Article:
The media do not hesitate to report the results of that violence, someone being maimed or murdered. They even occasionally report on the violence found in rap music, but rarely do those reports take into consideration the conditions that have created an audience for this vitriol to a hip-hop beat. By not tapping into rap's message of violence the media has failed to prepare the public for rampage.

Adolescents are exposed to the electrically charged rap of Ice Cube or other proponents of violence as a solution, artists such as NWA (Niggers With an Attitude), Sister Souljah and Public Enemy, whose "By the Time I Get to Arizona" video depicts Arizona public officials being killed for opposing a Martin Luther King state holiday. News reports about Ice Cube's "Death Certificate" and Public Enemy's "By the Time I Get to Arizona" primarily concerned white reactions or the artists' defense of their work. Left unexplored was the racial climate, the anger among black youths that would make it profitable for record companies to promote songs with those subjects.

To discuss and critique any subject intelligently requires both adequate knowledge of that subject and the ability to illustrate that knowledge. The ability to distinguish, qualitatively, between good and bad rap music requires sufficient knowledge about a variety of rap music, past and present, popular and less well-known. The majority of articles regarding rap music are written by music critics, or - far too often - social or political personalities who are not knowledgeable enough to be involved in a serious discussion about rap music. Rap music, it seems, is not considered worthy of serious, learned discussion. To those who actually understand the music, though, rap is a true art form - as much so as jazz, classical, rhythm and blues, or rock 'n' roll.

Adhering to the business ethic of most major labels often stunts a musician's artistic - while encouraging his commercial - growth. This "business first" attitude has contributed to (some would say created) what has become the single biggest threat to the continued development of rap music as an art form - the preoccupation by many rappers with sex and violence. The explosion of sexually and violently explicit lyrics, and the sub-genre such lyrics create (i.e., "gangsta" rap), occurred soon after the major labels got into the rap business. The major labels created an environment in which a rapper's main focus became money, not music, and what is the best way for a rapper to make money in a society in which sex and violence sell? To rap about sex and violence.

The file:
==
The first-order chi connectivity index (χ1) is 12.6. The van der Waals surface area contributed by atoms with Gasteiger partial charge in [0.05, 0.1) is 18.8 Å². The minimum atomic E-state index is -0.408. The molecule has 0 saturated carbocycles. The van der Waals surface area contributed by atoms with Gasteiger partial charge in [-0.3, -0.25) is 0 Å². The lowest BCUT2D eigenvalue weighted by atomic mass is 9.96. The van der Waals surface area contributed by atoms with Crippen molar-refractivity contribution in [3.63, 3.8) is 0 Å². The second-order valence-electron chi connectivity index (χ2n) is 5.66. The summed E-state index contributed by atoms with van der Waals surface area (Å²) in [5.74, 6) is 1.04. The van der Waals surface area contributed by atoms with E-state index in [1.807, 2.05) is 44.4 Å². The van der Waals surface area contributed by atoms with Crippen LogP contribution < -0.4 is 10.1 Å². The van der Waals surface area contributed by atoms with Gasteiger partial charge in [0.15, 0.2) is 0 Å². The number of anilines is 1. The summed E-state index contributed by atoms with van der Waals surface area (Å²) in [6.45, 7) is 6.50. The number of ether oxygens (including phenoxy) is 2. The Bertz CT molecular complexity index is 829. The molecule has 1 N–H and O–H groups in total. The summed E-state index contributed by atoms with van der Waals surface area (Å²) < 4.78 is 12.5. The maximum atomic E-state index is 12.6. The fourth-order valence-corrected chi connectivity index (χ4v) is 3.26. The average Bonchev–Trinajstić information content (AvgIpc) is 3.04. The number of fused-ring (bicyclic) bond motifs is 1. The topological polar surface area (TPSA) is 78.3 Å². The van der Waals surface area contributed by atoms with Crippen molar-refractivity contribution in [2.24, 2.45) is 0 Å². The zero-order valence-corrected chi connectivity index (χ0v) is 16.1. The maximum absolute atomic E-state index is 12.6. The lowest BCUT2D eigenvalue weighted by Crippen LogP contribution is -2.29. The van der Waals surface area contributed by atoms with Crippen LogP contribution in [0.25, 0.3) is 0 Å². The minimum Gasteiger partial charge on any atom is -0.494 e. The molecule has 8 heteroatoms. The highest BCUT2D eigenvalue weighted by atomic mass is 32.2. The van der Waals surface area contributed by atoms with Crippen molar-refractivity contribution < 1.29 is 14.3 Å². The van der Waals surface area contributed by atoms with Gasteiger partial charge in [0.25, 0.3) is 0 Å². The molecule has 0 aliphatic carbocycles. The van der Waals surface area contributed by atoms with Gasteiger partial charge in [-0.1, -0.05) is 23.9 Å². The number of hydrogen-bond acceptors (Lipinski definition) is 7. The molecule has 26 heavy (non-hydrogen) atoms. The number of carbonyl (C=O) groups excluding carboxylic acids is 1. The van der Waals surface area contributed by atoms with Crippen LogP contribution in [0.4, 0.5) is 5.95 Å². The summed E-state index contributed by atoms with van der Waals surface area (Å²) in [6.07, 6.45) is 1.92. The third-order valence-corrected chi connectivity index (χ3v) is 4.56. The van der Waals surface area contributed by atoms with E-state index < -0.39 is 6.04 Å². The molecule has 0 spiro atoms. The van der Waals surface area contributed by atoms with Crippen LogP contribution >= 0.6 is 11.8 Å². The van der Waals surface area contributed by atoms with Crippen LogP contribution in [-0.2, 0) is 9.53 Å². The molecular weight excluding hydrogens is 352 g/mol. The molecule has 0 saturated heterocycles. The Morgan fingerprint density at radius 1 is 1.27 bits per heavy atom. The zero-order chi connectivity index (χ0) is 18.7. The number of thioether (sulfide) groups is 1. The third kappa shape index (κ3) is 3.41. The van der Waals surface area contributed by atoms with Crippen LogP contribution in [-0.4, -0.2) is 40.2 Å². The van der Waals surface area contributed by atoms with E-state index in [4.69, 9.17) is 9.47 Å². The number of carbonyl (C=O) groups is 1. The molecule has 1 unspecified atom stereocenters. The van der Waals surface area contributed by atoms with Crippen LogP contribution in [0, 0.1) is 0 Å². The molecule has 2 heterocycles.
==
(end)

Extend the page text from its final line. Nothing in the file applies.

Bibliography

Villani, Susan. "Impact of Media on Children and Adolescents: A 10-year review of the research," Publication: Journal of the American Academy of Child and Adolescent Psychiatry, April 1, 2001.

The National Media Violence Study, Federman, 1996, 1997, 1998, 1995 "Preventing and Producing Violence: A Critical Analysis of Responses to School Violence." Harvard Educational Review.

Bayles, Martha. Hole In Our Soul: The Loss of Beauty and Meaning in American Popular Music, by, New York: The Free Press, 1996.

Doherty, Brian. Listen up! Eminem gives a voice to his generation, February 18, 2001, issue of the Detroit News

Koza, Julia Eklund. "Rap Music: The Cultural Politics of Official Representation." Review of Education/Pedagogy/Cultural Studies, 1994 16,1.

Rose, Tricia. Black Noise: Rap Music and Black Culture in Contemporary America. Hanover and London: University of New England Press, 1994.

Rose, Tricia. "Fear of a Black Planet': Rap Music and Black Cultural Politics in the 1990s." Journal of Negro… [END OF PREVIEW]